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The University of Southampton
The Parkes Institute

Contesting Chronologies: 1945 Seventy Years On Event

Date:
5 July 2015
Venue:
The Wiener Library 29 Russell Square London WC1B 5DP

For more information regarding this event, please email http://www.wienerlibrary.co.uk/Whats-On .

Event details

A one day workshop co-organised by the Parkes Institute, University of Southampton and The Weiner Library as part of the Parkes Institute's Jubilee Programme, 1965 to 2015

Michael Rothberg has argued that memory wars do not have to be inevitable and that, through the concept of ‘multi-directional memory’, remembering the past (and present) from different perspectives can be constructive and positive. This workshop will consider whether Rothberg’s model works with reference to memories of the Second World War and memories of the Holocaust.
The memory of the Holocaust has been constantly evolving and has always been contested. This is equally true of the memory of the Second World War with all the major participants in the conflict. How then have these parallel memories connected with each other? How, especially, have the chronologies of the Holocaust and the Second World War been juxtaposed?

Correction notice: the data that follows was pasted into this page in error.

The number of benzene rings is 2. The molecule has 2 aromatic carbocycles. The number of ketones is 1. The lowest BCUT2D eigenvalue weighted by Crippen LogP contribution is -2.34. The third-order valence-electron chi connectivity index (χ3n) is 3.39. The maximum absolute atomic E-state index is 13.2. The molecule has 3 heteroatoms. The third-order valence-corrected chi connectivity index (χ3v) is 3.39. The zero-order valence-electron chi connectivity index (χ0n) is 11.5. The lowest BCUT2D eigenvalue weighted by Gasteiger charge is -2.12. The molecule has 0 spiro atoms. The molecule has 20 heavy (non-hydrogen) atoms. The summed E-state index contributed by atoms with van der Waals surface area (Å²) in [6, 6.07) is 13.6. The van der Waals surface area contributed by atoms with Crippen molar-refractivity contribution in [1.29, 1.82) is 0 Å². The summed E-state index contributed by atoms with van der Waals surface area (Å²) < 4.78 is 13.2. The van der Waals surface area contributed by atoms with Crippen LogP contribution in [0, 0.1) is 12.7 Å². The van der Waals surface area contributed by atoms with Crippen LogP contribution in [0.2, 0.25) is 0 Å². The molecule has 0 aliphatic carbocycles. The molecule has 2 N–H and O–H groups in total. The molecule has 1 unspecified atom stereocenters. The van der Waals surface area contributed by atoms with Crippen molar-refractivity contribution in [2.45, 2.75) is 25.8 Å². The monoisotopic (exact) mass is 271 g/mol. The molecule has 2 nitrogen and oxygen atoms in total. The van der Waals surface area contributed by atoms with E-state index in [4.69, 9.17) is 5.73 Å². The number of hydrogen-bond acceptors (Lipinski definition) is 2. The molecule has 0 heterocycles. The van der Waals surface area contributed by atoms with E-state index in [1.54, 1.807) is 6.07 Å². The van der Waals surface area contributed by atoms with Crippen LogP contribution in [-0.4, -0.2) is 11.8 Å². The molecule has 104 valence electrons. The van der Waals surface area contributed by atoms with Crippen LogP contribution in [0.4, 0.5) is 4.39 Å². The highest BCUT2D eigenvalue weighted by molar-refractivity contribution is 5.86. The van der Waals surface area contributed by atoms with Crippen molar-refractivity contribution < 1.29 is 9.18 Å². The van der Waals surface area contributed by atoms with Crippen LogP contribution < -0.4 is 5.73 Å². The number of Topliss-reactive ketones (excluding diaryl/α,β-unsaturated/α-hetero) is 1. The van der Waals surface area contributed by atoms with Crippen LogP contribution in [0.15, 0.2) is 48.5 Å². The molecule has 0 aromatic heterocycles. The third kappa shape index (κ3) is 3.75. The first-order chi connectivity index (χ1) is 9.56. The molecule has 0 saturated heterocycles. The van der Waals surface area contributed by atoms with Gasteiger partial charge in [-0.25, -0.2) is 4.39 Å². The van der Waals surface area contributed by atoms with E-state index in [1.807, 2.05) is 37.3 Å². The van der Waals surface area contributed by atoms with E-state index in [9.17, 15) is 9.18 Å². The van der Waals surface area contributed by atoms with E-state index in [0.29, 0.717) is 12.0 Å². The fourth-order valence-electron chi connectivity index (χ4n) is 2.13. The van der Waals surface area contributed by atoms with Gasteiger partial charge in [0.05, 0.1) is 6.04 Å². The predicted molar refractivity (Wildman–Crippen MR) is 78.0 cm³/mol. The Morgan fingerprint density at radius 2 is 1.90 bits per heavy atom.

The narratives constructed relating to the end of the war in Europe and the liberation of the Nazi camps in 1945 – from Auschwitz in January through to Theresienstadt in July with Belsen, Buchenwald, Dachau and many others between – have sometimes been in harmony, sometimes in conflict and, for much of the postwar period, in mutual disregard. Timed to take place around the 70th anniversary commemorations to enable reflections on them, this workshop will explore how key moments (especially major anniversaries) have been represented and re-represented in different contexts of the postwar era (for example the different reception given to documentaries that have been broadcast and then later repeated much later). Particular attention will focus on British/Allied responses to the Holocaust, including the liberation of the camps, exploring the relative attention given to the fate of the Jews. The focus will be on cultural representation, including film, television, radio, press, museums and memorials, autobiography and literature.
By having the event, which will be in the form of a semi-informal one day mini-conference, in July 2015, it will allow for consideration of the 70th anniversary commemorations that will have taken place over the preceding months, enabling further reflexivity and hints towards the future of these memories.

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